Sunday, May 13, 2007

The Autobiography of Tastebuds

Lotusreads, an Indian now living in Canada, had highly recommended 'Climbing the Mango Trees', the autobiography by Madhur Jaffrey, covering roughly the first twenty years of her life, from the early 1930s to the early 1950s, in India.

Madhur Jaffrey is of course the well-known actress ('Shakespeare Wallah', and some Merchant Ivory films) and much loved cookery writer, who incidentally is also married to a violinist of the New York Philharmonic. Now I would have liked to hear more about this, but the book does not cover that part of her life.

Jaffrey grew up in what seems like a very privileged family, mostly in Delhi, with many servants. The family was dominated by her grandfather who organised everyone. The various wings of the family, totalling around 30 people, lived all in the same street, though in different houses, but for all main meals, ie three times a day they would troup into the grandfather's house. The family managed to escape only once from the grandfather's control, when her father got a job in Kanpur, where the family could, for the first and perhaps only time, do what they pleased, but they returned to Delhi on the outbreak of WWII. It's difficult for Western European from small families to perceive of the size of Indian families of that period, but it's graphically illustrated by scenes where in the heat of summer 20 bodies sleep on the veranda or in the garden, under individual mosquito nets. All family events, such as decamping into the cooler mountains in the summer, picnics, or festivities, require a large scale galvanising of efforts; rushing all over town to get specific ingredients for the meals, buying materials for clothes and getting the tailor to visit, and packing up almost train loads of stuff for the travels.

Jaffrey seems to have linked her childhood memories entirely to food, and the book is full of mouthwatering descriptions of this meal or that, and what they can eat in the street here and the neighbourhood over there (although her parents were extremely careful about where their children ate from and didn't really approve of street food). Those of us who read a book in terms of 'what happens next' perhaps don't do the book justice, since it can be difficult to linger over these descriptions and imagine the flavours and textures, given that they involve very complex mixtures of spices and other ingredients. In this book Jaffrey also lives through the upheavals of the partition and independence, leading to large scale population shifts - which eventually is also reflected in Indian cuisine. For example, tandoors only arrived in Delhi, according to her, when the Punjabi Indian population fled to the capital with their cooking pots and started to open restaurants. Similarly the population at her school changes, and with it the lunchboxes all the girls explore in great detail and share amongst each other.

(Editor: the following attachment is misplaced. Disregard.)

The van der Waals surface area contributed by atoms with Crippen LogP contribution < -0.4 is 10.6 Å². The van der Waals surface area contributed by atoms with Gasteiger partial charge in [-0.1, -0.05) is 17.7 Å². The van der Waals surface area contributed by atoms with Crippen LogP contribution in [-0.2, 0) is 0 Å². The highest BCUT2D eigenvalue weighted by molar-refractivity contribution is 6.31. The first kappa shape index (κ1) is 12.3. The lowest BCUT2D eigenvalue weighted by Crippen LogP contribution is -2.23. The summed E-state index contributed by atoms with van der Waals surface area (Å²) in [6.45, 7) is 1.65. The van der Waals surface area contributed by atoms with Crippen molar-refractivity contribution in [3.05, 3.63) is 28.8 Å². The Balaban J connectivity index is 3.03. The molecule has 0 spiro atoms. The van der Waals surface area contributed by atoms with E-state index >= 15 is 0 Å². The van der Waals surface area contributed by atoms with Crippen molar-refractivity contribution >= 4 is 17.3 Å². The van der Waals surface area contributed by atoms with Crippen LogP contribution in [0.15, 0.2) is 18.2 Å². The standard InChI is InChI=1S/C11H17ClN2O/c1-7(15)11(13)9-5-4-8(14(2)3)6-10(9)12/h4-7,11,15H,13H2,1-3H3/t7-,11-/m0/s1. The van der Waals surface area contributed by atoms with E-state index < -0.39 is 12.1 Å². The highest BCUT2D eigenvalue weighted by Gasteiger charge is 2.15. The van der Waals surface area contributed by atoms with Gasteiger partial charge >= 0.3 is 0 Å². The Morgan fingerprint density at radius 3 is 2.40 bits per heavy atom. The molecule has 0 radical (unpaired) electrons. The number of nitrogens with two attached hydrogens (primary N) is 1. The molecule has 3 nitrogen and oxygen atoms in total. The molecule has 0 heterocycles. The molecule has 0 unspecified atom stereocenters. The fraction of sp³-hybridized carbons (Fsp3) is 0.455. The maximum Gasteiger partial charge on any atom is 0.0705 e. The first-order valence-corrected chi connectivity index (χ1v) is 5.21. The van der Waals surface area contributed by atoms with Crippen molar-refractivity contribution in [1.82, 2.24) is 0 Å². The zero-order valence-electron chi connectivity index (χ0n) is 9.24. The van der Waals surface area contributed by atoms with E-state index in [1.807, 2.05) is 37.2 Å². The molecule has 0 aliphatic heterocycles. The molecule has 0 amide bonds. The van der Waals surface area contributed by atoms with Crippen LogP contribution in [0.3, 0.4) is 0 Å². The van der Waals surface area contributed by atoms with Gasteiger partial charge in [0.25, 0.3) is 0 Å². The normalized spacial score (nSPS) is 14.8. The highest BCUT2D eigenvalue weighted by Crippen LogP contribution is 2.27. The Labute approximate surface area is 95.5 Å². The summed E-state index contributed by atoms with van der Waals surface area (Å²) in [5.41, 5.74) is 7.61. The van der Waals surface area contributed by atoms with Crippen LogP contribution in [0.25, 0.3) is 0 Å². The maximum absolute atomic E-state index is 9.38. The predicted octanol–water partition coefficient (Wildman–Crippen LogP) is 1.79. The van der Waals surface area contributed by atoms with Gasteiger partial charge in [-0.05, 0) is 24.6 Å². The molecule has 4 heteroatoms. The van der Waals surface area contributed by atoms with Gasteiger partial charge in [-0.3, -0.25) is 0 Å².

The book is not much about about what her childhood felt like (apart from an uncle who seems to have been a bit of a difficult character, and odd moments of frustration in her teenage years); it's more about what they ate, who was there and what they did (in that order). Amazing really, that all the photos show her as a skinny kid! Special events are rarely described; it's more about what would typically happen on particular occasions - and it's a bit thin on anecdotes.

But generally, it's very interesting, giving an insight into a life that most Western Europeans are not familiar with (though is the average today's Indian familiar with it?); the food sounds impressive. And there is a bonus - Ms Jaffrey has included 32 family recipes in the book. Now where can I get those spices in Georgia??